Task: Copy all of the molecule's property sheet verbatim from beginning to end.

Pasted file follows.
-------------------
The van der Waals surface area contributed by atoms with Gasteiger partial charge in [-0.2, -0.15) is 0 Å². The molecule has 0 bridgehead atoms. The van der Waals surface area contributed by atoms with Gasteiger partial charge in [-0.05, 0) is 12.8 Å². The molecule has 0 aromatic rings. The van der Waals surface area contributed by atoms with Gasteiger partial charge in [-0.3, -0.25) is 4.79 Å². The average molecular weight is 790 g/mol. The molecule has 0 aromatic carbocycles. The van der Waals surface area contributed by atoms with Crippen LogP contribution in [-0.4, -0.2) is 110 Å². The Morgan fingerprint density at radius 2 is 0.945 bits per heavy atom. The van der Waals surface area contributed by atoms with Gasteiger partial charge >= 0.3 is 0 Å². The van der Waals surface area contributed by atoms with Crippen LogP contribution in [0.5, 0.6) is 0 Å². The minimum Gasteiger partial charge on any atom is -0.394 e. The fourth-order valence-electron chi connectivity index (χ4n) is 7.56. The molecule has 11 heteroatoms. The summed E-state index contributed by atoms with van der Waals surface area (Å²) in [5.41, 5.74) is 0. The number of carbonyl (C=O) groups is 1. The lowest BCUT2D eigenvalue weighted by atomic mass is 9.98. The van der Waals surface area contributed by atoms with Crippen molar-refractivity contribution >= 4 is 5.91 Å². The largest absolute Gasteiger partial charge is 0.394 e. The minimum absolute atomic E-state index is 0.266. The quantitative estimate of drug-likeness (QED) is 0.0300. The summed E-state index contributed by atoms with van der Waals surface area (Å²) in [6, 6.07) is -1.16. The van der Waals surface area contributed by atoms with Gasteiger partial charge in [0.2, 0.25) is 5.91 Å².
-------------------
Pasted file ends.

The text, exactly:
The van der Waals surface area contributed by atoms with Gasteiger partial charge in [-0.2, -0.15) is 0 Å². The molecule has 0 bridgehead atoms. The van der Waals surface area contributed by atoms with Gasteiger partial charge in [-0.05, 0) is 12.8 Å². The molecule has 0 aromatic rings. The van der Waals surface area contributed by atoms with Gasteiger partial charge in [-0.3, -0.25) is 4.79 Å². The average molecular weight is 790 g/mol. The molecule has 0 aromatic carbocycles. The van der Waals surface area contributed by atoms with Crippen LogP contribution in [-0.4, -0.2) is 110 Å². The Morgan fingerprint density at radius 2 is 0.945 bits per heavy atom. The van der Waals surface area contributed by atoms with Gasteiger partial charge >= 0.3 is 0 Å². The van der Waals surface area contributed by atoms with Crippen LogP contribution in [0.5, 0.6) is 0 Å². The minimum Gasteiger partial charge on any atom is -0.394 e. The fourth-order valence-electron chi connectivity index (χ4n) is 7.56. The molecule has 11 heteroatoms. The summed E-state index contributed by atoms with van der Waals surface area (Å²) in [5.41, 5.74) is 0. The number of carbonyl (C=O) groups is 1. The lowest BCUT2D eigenvalue weighted by atomic mass is 9.98. The van der Waals surface area contributed by atoms with Crippen molar-refractivity contribution >= 4 is 5.91 Å². The largest absolute Gasteiger partial charge is 0.394 e. The minimum absolute atomic E-state index is 0.266. The quantitative estimate of drug-likeness (QED) is 0.0300. The summed E-state index contributed by atoms with van der Waals surface area (Å²) in [6, 6.07) is -1.16. The van der Waals surface area contributed by atoms with Gasteiger partial charge in [0.2, 0.25) is 5.91 Å².